Senate Leadership Fund Hits Bill Nelson for Memory Lapse: Senator Is ‘No Longer Dealing From a Full Deck’

Sen. Bill Nelson (D., Fla.) / Getty Images

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The Senate Leadership Fund super PAC ripped Florida Sen. Bill Nelson (D.) as "no longer dealing from a full deck" on Wednesday in its latest attack on the 75-year-old lawmaker as out of touch and confused.

The group, which boosts Senate Republicans, highlighted a Tampa Bay Times article pointing out Nelson criticized his 2018 opponent, Gov. Rick Scott (R.), for lobbying the Environmental Protection Agency in 2010 to delay a new set of stricter water standards. The catch: Nelson wrote the EPA before Scott did to make a near-identical request:

Nelson wrote a strikingly similar letter to the EPA, before Scott. The senator noted that at the time, EPA was getting lots of negative comments about the new rules from local governments, businesses and agricultural interests in Florida amid fears that the standards could apply to drainage ditches and discharges from treatment plants.

"Clean water is a goal we all share," Nelson told the EPA on Sept. 16, 2010. "That is why it is imperative that this regulation is finalized in a deliberative manner, utilizing sound science and considering the effects of implementation. Rushing to finalize the rule could result in further uncertainty and unnecessary economic hardship for municipal government and Florida industry."

Nelson "said he did not recall writing it and said he would have to look into its origins" when asked about the letter, according to the Times.

"It’s time for Bill Nelson’s caretakers to keep better tabs on the Senator’s whereabouts and public statements so that he is not embarrassed into admitting he’s no longer dealing from a full deck," SLF spokesman Chris Pack said in a statement.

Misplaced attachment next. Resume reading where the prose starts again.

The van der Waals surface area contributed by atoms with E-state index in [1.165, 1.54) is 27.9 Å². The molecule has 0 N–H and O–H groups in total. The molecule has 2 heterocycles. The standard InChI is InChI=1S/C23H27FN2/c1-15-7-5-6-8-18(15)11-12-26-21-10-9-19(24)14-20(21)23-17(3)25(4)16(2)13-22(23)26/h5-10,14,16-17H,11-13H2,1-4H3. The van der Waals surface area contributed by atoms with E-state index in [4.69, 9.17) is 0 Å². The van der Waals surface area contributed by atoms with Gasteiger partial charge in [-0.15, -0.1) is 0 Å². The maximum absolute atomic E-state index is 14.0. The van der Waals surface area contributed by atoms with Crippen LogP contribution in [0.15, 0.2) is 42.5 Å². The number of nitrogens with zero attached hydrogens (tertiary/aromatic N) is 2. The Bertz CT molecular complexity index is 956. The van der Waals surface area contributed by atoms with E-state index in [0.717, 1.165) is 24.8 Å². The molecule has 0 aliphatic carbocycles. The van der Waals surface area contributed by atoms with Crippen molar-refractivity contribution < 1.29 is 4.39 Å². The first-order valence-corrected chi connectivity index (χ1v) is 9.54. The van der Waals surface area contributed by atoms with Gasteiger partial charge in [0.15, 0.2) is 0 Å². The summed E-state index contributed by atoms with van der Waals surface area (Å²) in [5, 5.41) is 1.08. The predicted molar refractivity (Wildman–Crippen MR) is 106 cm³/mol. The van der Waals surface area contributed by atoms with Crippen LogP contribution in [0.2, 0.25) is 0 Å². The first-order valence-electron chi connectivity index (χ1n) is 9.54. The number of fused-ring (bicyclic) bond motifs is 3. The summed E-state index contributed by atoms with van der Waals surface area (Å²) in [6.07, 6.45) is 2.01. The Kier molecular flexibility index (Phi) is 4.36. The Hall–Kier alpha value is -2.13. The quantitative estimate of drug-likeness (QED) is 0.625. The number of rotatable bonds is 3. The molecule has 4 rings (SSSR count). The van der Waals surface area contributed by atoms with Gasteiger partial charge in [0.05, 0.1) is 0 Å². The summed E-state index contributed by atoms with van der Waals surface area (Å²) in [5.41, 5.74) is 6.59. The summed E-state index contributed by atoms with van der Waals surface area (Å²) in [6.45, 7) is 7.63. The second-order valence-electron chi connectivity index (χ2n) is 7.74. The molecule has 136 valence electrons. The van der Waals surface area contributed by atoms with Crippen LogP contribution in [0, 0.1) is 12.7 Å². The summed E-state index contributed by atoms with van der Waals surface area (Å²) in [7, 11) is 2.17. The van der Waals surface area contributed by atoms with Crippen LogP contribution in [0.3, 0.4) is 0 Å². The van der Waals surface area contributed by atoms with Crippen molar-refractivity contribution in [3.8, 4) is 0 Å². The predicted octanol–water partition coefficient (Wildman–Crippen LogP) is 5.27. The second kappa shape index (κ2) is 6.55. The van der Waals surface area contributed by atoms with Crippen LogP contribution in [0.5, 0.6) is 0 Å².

The SLF email included other examples of the Democrat seeming out of the loop, such as when Business Insider reporter Joe Perticone said Nelson didn't know what the Chinese telecom firm ZTE was. Many analysts and lawmakers have targeting the firm as a national security threat. Nelson is part of the Finance Committee's subcommittee on international trade.

"Bill Nelson is losing it and needs to retire," Pack said in May.

SLF also slammed him in July for giving a series of shifting positions on Supreme Court nominee Brett Kavanaugh. He called Kavanaugh a right-wing extremist after saying he would withhold judgment on his nomination until they met.

Nelson is seeking a fourth term in the U.S. Senate, but he faces a difficult re-election battle against Scott. Scott is concluding his second term as Florida governor this year and has held a narrow lead in recent polling.

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